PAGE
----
Regarding the other keynotes, CPaaS and the API economy were strong themes last year. I think a lot of this can be attributed to the success of Twilio, It will be great to hear from Jeff Lawson, founder and CEO of Twilio. 

I have no idea what to expect from Amazon. Chime surprised me, as did Amazon’s move to acquire Biba last year. It would be nice if Amazon makes its enterprise strategy clear, but that might be too much to ask. Amazon doesn’t fail at many things, but I will remind you that one of its most spectacular failures was indeed in telecom (the Fire Phone).

New Products (not UC)

For almost 20 years EC has been about UC. You know the drill: work anywhere, from any location, on any device. Make work calls from your cell phone. Save millions on SIP, click to join a video conference, and more recently do it per user per month.  It has been a nice evolution that started with unified messaging.

It’s been a consistent trajectory that unfortunately may have run its course. Suddenly, few UC companies are really talking about UC any more. They talk about workstream messaging, agility, CPaaS, digital transformation, customer engagement, etc. The value proposition, underlying technology, business models, and more are all changing. 

The big two are worksteam messaging and CPaaS. The jury is out if these represent the next era or if they are just precursors to something even bigger.

Other than Unify, the UC camp was late to the workstream party. Cisco came soon after Unify, but the real rush occurred last year with new workstream messaging solutions from BroadSoft, Microsoft, Mitel, Avaya/Zang, Fuze, and ShoreTel. Workstream messaging is actually unifying communications better than UC did. The question is will the UC industry win or lose from its emergence? Related: See UC for Reals.

It’s a similar story for CPaaS. In just the past few years it moved from esoteric topic for a different type of nerd, and now it is a prevalent theme across EC17 panels and presentations.

Final Thoughts

An annual event such as a conference offers an interesting snapshot opportunity. EC provides a particularly strong snapshot because there’s so many consistent variables:  it’s still the largest industry event of the year, it’s still in the same location, and it still takes place in March.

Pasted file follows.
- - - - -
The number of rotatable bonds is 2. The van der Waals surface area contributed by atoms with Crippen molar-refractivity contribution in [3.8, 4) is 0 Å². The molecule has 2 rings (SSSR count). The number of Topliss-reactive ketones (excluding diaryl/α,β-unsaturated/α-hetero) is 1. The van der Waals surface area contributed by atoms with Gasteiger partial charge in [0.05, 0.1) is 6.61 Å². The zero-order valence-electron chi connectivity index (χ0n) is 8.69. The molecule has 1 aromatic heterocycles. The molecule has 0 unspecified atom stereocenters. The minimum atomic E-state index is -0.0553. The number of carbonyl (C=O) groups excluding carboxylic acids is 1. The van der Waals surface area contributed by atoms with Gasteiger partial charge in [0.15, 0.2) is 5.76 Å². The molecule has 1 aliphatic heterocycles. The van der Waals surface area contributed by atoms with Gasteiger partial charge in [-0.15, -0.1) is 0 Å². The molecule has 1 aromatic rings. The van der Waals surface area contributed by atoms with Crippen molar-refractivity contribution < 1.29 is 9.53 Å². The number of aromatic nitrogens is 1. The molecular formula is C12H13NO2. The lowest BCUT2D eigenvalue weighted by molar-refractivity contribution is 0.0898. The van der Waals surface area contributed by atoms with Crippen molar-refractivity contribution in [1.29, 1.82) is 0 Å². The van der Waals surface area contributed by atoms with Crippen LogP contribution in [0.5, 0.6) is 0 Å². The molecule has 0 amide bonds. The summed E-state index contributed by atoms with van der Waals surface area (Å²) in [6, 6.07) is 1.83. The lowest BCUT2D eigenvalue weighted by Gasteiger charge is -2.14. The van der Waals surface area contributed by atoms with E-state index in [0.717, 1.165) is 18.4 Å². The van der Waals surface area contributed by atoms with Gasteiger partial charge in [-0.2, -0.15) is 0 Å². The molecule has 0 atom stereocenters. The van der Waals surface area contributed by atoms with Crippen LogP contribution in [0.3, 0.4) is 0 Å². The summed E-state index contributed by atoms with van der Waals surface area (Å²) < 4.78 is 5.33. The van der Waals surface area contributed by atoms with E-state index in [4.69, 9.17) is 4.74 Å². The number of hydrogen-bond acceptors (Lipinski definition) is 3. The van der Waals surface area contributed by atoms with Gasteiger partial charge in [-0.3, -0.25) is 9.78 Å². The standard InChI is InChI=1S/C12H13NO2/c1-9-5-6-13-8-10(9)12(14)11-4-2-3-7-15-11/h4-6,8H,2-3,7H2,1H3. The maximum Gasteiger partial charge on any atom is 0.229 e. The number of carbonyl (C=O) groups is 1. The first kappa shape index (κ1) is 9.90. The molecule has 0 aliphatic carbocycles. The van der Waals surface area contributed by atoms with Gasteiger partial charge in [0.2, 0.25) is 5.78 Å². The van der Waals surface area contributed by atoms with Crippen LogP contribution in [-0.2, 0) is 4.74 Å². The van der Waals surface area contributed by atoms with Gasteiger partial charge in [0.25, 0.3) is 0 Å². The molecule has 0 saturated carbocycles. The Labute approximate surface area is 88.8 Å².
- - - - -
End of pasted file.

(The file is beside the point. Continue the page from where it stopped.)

Every year the snapshots reveal incremental changes with the rise and fall of technologies and vendors. But I don’t think EC17 will be so incremental. Not only has both agile development and cloud services enabled unprecedented flexibility, but virtually every piece of the puzzle is in motion.

Change, they say, is good. To make the most of the event, I offer these two tips:

  1. Expect the unexpected
  2. Bring comfortable shoes

 

Dave Michels

  • Alan Quayle

    Hi Michael, great post 🙂 The bigger change IMO is programmable telecoms. Once trapped in big vendors, telecom is now programmable for everyone – come to TADHack-mini Orlando just before EC and we’ll have you hacking – http://tadhack.com/2017/mini-orlando/. cPaaS is a telecom app server in the cloud with some SMS and PSTN voice carrier aggregation. The marketing folks focus on the API (that’s just a HTTP request), its only how their service is delivered. Cisco Spark, RingCentral, Vidyo – are making their platforms programmable to embed them into enterprises’ business processes to help speed-up tasks that involve critical but expensive humans. Telestax (along with partners DataArt and Dialogic), Temasys, and Matrix are making all this open source – changing the economics of programmable telecoms. Flowroute and Tropo and packaging up cPaaS for enterprises large and small – businesses what solutions to problems and not APIs. I mention these companies specifically as you can compare and contrast them head to head at TADHack-mini Orlando – no marketing BS, just hands on experience, http://tadhack.com/2017/mini-orlando/.